Free full text article: http://www.njmonline.nl/getpdf.php?id=10000692 [PDF-alert]
Introduction from the article:Neth J Med. 2011 Mar;69(3):98-100.
The challenge of Lyme disease: tired of the Lyme wars.
Kullberg BJ, Berende A, van der Meer JW.
Department of Medicine, Radboud University Nijmegen Medical Centre; and Nijmegen Institute for Infection, Inflammation, and Immunity (N4i), the Netherlands.
Few diseases have aroused more emotional attention in the press and the public than Lyme disease. Discussions have not only focused on the increasing incidence1 or the choice of appropriate treatment, but also on perceived inadequacy of serological testing and whether or not persisting fatigue, cognitive dysfunction and musculoskeletal pain are ‘real disease’ and related to persistent infection. Large numbers of patients with such symptoms attributed to Lyme disease seek medical opinions, but no consensus on approach or treatment exists.
In this issue of the Journal, Coumou et al. provide a review on several aspects of Lyme disease. This review is extremely helpful for understanding the epidemiology and immunopathogenesis of the disease. Does it also provide a framework for the Dutch physician confronted with a patient with putative Lyme borreliosis, as the authors state? Probably not, since this publication precedes and potentially contradicts the revised national CBO Treatment Guidelines for Lyme Disease, which will be published later this year.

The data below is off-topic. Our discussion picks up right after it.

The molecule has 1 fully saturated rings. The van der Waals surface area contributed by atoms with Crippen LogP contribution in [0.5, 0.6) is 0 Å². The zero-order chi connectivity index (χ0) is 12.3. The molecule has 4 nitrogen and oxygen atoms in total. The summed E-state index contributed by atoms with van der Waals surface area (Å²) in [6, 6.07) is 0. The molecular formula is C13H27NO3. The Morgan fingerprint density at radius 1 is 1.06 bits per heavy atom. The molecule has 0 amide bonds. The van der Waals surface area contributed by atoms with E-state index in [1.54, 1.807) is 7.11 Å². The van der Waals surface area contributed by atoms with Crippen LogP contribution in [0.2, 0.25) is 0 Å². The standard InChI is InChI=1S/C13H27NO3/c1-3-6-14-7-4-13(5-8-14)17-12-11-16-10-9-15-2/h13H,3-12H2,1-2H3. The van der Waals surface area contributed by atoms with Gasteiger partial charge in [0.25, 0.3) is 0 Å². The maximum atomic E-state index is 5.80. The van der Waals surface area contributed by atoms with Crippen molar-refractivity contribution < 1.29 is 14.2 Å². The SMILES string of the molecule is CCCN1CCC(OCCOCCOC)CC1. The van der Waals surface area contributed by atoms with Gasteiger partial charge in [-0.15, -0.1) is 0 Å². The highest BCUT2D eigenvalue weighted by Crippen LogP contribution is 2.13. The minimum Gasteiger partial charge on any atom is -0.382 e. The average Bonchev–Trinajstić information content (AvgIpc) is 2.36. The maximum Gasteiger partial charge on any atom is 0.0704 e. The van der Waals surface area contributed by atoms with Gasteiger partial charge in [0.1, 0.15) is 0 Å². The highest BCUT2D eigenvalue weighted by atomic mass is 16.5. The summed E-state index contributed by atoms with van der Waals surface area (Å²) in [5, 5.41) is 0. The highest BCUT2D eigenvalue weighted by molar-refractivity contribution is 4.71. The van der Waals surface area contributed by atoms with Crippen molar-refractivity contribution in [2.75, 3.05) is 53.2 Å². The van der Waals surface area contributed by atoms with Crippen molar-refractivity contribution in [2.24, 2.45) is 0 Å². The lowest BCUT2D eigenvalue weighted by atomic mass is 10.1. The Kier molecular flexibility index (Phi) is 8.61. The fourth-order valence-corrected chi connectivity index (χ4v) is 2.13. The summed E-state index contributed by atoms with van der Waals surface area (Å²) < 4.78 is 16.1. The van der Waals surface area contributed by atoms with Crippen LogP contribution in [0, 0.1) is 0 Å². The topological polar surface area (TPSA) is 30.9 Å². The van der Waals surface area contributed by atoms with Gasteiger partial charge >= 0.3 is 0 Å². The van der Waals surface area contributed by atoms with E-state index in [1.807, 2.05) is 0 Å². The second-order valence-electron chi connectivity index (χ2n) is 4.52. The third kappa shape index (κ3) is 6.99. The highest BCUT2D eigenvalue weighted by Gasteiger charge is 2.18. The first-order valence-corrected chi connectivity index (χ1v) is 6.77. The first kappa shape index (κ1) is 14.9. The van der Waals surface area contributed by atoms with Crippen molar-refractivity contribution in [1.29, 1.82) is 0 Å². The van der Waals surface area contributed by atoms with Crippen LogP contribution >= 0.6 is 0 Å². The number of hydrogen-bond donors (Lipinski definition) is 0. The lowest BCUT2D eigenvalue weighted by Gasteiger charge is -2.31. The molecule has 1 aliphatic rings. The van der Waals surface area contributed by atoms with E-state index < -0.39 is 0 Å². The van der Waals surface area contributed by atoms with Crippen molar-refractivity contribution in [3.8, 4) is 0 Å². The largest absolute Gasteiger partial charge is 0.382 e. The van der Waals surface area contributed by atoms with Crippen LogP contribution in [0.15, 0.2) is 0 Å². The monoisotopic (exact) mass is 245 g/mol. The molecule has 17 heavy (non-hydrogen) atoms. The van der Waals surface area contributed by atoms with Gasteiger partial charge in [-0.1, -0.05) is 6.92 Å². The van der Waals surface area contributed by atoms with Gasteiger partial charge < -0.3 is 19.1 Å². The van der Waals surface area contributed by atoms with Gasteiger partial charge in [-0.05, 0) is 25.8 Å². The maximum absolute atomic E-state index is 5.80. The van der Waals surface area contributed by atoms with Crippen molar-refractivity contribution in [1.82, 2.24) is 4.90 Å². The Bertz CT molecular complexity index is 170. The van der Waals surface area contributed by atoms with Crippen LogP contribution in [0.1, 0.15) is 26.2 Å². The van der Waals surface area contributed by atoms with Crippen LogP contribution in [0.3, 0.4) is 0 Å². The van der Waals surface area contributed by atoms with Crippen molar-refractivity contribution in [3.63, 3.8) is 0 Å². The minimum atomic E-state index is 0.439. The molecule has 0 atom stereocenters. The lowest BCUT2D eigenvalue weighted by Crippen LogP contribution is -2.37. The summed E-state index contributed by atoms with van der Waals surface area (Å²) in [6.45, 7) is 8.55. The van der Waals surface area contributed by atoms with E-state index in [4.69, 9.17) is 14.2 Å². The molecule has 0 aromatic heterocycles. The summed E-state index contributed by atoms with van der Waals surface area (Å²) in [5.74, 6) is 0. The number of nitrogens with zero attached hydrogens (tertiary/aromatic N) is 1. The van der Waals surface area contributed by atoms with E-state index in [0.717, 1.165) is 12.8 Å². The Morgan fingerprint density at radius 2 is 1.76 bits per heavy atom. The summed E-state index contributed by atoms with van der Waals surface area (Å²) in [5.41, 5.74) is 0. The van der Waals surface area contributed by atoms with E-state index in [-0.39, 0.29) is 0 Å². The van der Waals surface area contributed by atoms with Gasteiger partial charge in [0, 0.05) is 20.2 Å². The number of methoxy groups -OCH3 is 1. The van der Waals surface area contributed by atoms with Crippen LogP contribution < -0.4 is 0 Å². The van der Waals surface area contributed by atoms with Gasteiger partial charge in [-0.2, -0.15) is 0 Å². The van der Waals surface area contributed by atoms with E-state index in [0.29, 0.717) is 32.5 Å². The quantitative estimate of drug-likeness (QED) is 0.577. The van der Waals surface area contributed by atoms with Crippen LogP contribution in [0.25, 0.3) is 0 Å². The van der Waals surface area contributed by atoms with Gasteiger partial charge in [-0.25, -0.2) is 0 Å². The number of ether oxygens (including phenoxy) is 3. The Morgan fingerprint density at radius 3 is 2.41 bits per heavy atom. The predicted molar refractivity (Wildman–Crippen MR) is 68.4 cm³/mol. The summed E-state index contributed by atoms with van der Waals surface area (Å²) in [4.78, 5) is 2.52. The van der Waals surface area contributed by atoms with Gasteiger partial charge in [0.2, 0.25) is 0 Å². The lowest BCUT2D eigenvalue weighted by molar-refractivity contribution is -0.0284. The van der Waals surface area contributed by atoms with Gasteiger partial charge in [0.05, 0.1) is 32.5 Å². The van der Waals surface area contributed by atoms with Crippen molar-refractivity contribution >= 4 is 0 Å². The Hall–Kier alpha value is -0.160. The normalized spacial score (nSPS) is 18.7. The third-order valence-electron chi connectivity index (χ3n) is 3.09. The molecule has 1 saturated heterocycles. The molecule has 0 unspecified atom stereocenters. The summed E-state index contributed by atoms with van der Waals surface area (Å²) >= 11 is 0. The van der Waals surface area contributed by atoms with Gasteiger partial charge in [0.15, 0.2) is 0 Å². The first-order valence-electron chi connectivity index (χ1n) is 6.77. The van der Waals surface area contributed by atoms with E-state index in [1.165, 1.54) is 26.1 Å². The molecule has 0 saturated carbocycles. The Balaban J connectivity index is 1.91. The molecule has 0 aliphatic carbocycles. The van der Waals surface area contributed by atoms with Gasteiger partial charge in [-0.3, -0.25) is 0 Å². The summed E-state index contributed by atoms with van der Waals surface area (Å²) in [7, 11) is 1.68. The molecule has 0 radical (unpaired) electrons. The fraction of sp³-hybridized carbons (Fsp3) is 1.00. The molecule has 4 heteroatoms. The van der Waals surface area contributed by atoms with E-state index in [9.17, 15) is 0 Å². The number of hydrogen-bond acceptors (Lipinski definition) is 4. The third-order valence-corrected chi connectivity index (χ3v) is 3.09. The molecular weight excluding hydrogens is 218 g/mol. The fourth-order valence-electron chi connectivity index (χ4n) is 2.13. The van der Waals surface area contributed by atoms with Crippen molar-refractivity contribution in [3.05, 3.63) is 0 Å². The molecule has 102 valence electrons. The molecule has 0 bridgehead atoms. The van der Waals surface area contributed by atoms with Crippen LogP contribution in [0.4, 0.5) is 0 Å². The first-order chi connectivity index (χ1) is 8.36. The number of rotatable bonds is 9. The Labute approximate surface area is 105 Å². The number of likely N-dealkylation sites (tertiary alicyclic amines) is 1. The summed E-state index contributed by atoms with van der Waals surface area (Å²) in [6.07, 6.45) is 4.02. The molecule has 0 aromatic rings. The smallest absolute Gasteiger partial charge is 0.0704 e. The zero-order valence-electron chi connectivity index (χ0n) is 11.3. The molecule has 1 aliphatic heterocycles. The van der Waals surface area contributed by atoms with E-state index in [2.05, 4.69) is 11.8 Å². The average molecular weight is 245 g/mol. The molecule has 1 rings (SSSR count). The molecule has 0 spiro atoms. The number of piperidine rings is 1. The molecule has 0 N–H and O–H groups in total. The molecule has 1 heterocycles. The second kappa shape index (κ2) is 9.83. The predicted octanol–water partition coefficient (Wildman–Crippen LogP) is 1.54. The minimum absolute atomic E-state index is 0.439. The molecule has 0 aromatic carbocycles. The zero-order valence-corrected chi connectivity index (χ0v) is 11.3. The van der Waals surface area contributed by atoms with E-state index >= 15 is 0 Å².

The CBO guidelines, initially released in 2004, have been subject of much debate. Whereas the guideline recommendations on prevention and treatment of early Lyme disease – the easy part – have been generally accepted, the lack of recommendations for the approach to patients with persistent symptoms after standard treatment of short duration has been criticised. The difficult diagnosis and paucity of studies of sufficient quality on this subject have prompted the 2004 CBO Guidelines Committee to refrain from addressing this subject in depth.
In contrast, in the pending 2011 revision of the guidelines, recommendations may be expected on the approach to the patient with chronic fatigue and other persistent symptoms attributed to Lyme disease, including algorithms on possible persistence and empirical or second-line therapy. Therefore, the views by Coumou et al. in the present issue of the Journal cannot be viewed as a therapeutic guide replacing the revised 2011 CBO guidelines, which were developed according to the recommendations for evidence-based development of guidelines by a multidisciplinary committee, including the National Society for Lyme Patients (NVLP).
edit: updated link to full text; was zuidencomm.nl/njm/getpdf.php?id=10000692, but that one doesn't work anymore.